COVID-19 and basic facts of Marxist economics

By Deirdre
, Workers World, 24 April 2020. The stock market crashed in March but partly recovered
after the Federal Reserve Bank lowered the interest rate for borrowing. Then it
crashed again. Companies are going bankrupt. The price of oil has dropped to
its lowest level in decades.

All are signs of drastically decreased economic
activity right now.
But what does that really mean?
It isn’t just that people aren’t buying as much stuff
when they’re forced to stay home in this pandemic. Much more importantly, it
means that far fewer workers are producing new value.
And that’s the key to what is happening to the
capitalist economy now. When workers aren’t working, no new value is being
created. The way the capitalist markets work, however, is that they anticipate
more and more growth as workers go to work every day and create new value while
being exploited by the bosses. When that’s not happening, there’s a big crisis.
Marxist economics is crucial to understanding what is
behind the economic catastrophe accompanying the COVID-19 crisis. So here’s a
very brief summary of some of the basics of Marxism.
Everything that is exchanged (usually for money),
which we can’t just get for free, like plucking a dandelion, has to have two
kinds of value. One is use value. The other is exchange value.

Use value vs. exchange value
The water we drink is probably one of the most
valuable things we consume every day. Without it we would die. So the use value
of water is enormous.
But it is also very cheap, meaning it has a very low
exchange value. As vital as water is for life, it will never cost as much as
champagne, for example — which is nice, but we can survive without it!
So why is water cheap?
In simplified terms, its price is low in relation to
other things we buy (called commodities) because little labor is involved in
making it available. That’s why it has a low exchange value.
Way back when the reservoirs in this country were
first built, along with the aqueducts leading from them, quite a bit of labor
went into providing water. But now oceans of water are flowing to cities and
towns in many sections of the country with little human labor expended in the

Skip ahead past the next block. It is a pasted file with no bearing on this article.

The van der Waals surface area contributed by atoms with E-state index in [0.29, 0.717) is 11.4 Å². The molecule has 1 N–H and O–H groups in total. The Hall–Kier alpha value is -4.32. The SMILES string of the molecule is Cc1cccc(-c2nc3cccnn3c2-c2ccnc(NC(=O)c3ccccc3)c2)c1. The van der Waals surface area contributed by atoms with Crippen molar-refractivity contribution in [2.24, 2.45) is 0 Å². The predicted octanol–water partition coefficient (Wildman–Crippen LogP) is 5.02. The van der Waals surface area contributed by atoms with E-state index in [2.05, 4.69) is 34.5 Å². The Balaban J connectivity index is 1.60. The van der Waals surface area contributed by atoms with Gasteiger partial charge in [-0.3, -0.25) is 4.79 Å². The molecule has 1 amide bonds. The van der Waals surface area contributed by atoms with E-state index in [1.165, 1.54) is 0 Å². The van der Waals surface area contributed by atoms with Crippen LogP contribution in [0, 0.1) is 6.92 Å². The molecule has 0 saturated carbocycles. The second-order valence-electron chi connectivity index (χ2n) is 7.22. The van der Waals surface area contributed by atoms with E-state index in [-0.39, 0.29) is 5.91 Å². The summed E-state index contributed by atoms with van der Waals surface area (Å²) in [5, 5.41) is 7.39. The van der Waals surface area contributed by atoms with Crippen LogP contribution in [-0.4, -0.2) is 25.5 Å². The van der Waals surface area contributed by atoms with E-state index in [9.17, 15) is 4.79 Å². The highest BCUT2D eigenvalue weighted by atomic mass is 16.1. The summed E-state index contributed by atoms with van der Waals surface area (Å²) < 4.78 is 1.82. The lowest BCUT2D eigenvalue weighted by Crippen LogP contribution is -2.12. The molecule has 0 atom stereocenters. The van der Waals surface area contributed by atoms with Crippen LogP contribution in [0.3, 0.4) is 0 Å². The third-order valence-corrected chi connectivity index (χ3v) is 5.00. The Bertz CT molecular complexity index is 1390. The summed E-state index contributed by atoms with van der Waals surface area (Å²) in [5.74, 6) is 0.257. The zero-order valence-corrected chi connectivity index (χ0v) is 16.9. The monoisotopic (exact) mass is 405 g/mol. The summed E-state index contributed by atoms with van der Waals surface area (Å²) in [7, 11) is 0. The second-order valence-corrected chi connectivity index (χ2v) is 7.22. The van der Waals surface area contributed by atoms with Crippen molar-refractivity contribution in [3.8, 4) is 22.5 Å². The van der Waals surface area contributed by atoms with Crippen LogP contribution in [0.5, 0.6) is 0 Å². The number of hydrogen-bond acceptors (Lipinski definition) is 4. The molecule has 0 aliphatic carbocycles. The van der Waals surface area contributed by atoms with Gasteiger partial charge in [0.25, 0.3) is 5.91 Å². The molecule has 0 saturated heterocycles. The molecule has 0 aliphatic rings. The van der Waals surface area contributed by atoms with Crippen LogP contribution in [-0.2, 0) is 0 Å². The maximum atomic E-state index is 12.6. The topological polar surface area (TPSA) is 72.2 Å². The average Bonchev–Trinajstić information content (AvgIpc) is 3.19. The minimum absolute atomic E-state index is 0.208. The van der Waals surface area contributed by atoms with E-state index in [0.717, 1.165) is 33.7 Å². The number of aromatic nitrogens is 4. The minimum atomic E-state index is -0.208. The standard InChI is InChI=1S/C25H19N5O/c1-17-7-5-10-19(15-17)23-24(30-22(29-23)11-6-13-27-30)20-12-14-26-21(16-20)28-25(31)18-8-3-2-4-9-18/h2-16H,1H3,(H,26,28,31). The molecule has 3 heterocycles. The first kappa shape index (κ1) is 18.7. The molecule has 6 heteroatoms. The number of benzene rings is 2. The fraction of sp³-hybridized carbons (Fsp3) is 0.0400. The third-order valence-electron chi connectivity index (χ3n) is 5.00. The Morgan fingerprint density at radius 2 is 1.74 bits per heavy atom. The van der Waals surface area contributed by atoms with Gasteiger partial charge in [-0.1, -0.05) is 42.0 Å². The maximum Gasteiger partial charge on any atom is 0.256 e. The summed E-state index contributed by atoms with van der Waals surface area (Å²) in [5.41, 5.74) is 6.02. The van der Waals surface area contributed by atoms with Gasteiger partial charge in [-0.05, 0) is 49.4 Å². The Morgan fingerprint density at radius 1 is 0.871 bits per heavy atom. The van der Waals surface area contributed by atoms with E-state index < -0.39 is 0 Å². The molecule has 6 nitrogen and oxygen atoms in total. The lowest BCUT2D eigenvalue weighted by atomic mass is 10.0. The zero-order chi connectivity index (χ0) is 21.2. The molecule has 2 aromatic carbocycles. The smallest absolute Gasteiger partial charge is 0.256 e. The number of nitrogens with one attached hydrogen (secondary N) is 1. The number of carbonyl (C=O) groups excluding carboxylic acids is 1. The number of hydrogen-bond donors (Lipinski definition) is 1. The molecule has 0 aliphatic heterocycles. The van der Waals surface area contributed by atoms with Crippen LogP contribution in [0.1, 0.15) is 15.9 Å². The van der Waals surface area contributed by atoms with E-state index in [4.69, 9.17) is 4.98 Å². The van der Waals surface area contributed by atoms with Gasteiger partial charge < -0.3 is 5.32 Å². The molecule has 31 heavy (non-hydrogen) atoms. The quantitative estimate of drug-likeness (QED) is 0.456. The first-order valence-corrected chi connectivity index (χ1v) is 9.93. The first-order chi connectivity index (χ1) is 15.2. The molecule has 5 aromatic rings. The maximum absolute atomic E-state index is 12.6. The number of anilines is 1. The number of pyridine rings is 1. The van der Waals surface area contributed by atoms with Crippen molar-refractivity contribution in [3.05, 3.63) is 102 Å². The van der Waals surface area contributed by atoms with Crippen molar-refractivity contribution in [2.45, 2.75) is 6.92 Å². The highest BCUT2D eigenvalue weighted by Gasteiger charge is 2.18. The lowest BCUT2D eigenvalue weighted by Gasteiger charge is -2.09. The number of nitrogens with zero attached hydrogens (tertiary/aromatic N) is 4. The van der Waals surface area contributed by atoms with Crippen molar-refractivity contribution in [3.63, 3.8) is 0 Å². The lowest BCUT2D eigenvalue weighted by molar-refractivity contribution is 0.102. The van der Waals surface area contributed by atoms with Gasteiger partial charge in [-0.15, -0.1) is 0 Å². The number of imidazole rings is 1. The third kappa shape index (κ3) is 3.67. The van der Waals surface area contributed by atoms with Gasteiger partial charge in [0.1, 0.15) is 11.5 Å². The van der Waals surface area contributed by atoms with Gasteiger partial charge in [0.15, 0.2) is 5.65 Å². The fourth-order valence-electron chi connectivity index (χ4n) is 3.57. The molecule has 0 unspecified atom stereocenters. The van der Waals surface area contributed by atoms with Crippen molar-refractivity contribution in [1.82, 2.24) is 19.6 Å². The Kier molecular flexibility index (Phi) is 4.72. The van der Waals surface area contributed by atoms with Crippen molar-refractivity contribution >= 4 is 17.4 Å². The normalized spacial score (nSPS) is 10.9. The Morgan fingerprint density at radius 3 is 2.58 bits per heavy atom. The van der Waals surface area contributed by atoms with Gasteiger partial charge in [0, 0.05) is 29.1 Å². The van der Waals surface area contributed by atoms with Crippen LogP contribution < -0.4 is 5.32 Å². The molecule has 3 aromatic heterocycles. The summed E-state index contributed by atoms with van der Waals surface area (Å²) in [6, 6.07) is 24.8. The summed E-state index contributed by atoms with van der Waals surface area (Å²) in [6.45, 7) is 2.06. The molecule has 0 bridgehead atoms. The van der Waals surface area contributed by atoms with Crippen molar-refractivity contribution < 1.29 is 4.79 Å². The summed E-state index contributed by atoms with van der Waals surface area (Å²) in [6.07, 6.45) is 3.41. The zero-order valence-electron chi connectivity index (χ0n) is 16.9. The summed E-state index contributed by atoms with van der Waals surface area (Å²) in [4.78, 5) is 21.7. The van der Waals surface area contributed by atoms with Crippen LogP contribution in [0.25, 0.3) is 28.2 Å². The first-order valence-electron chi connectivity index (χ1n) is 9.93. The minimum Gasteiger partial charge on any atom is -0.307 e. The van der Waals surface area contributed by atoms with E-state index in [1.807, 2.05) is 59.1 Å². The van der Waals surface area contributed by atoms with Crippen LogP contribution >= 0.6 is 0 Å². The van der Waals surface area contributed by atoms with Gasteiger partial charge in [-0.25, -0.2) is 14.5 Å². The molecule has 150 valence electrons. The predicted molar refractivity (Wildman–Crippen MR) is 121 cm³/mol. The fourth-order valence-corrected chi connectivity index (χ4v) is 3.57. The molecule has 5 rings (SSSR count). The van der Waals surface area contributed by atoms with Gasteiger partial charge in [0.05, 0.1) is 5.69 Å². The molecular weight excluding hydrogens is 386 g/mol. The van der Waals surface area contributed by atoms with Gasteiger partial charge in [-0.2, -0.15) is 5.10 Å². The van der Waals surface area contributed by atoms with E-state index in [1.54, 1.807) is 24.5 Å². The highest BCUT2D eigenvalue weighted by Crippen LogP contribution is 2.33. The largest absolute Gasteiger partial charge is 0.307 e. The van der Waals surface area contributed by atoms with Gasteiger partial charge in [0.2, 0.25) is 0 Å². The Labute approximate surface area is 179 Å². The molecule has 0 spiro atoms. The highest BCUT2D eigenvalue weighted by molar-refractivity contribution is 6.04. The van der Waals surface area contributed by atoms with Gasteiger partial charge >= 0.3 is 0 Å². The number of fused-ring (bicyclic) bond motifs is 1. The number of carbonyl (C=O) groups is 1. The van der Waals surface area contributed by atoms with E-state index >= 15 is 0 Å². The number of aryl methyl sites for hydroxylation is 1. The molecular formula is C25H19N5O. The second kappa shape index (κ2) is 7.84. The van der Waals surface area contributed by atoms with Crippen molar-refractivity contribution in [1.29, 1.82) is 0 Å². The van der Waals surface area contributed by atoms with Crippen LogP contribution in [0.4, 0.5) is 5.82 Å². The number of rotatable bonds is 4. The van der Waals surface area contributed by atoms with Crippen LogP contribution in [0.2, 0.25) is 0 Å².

process. So water, in most areas, is a minor expense.
What’s not so cheap, of course, are the bottles of
specialty waters from Fiji or some other distant source that are sold in stores
all over. This water costs money, not because it might be better, but because
of the labor it takes to locate sources, transport the water, bottle and market
You can probably think of lots of other commodities
that have a high use value but a low exchange value. Flour, for example, the
main ingredient in bread–called the staff of life. Pencils. Writing paper.
Other commodities may have limited use value, like
binoculars you keep in your closet and barely use, but a much higher exchange
value. They’re very costly compared to water.
So what is exchange value and how is it measured?

Human labor is the key
Exchange value is how much a commodity costs in
relation to other commodities. And that is the key to measuring it: The
exchange value of a commodity comes from how much human labor is incorporated
into it. Let’s say it again: It is human labor — workers working — that creates
all exchange value.
This is basic to Marxism, but is either ignored or
downplayed by most bourgeois economists.
The more labor it takes to produce something, the more
exchange value it will have. Exchange value isn’t the only factor determining
price, of course. Prices can fluctuate according to supply and demand. But they
fluctuate around a basic ingredient: how much labor it took to produce the
commodity. No matter how much the market may be glutted with cars, for example,
even an old, battered car will never sell for the same price as a loaf of

Unemployment and the economic crisis
So, to come back to the current and growing economic
crisis, Fortune magazine wrote on April 16: “Another 5.2 million Americans
filed initial unemployment claims in the week ending April 11. That brings the
total unemployment claims over the past four weeks to 22 million.”
These millions of workers have either lost their jobs
or are housebound because of the virus — and therefore are not creating new
It’s the obvious explanation for the growing crisis of
the economy — but not one you’re likely to read about in the newspapers or hear
about on radio and television. The corporate media will report on unemployment
as the result of the economic crisis, not the cause. But that is putting the cart
before the horse.
To repeat, human labor — workers working — is the
creator of all exchange value.
And right now, tens of millions of workers are
quarantined or staying home under shelter-in-place orders. They are “essential
workers” needed for the creation of new values, but are unable to do their
As a result, the capitalist economy is going into
crisis mode.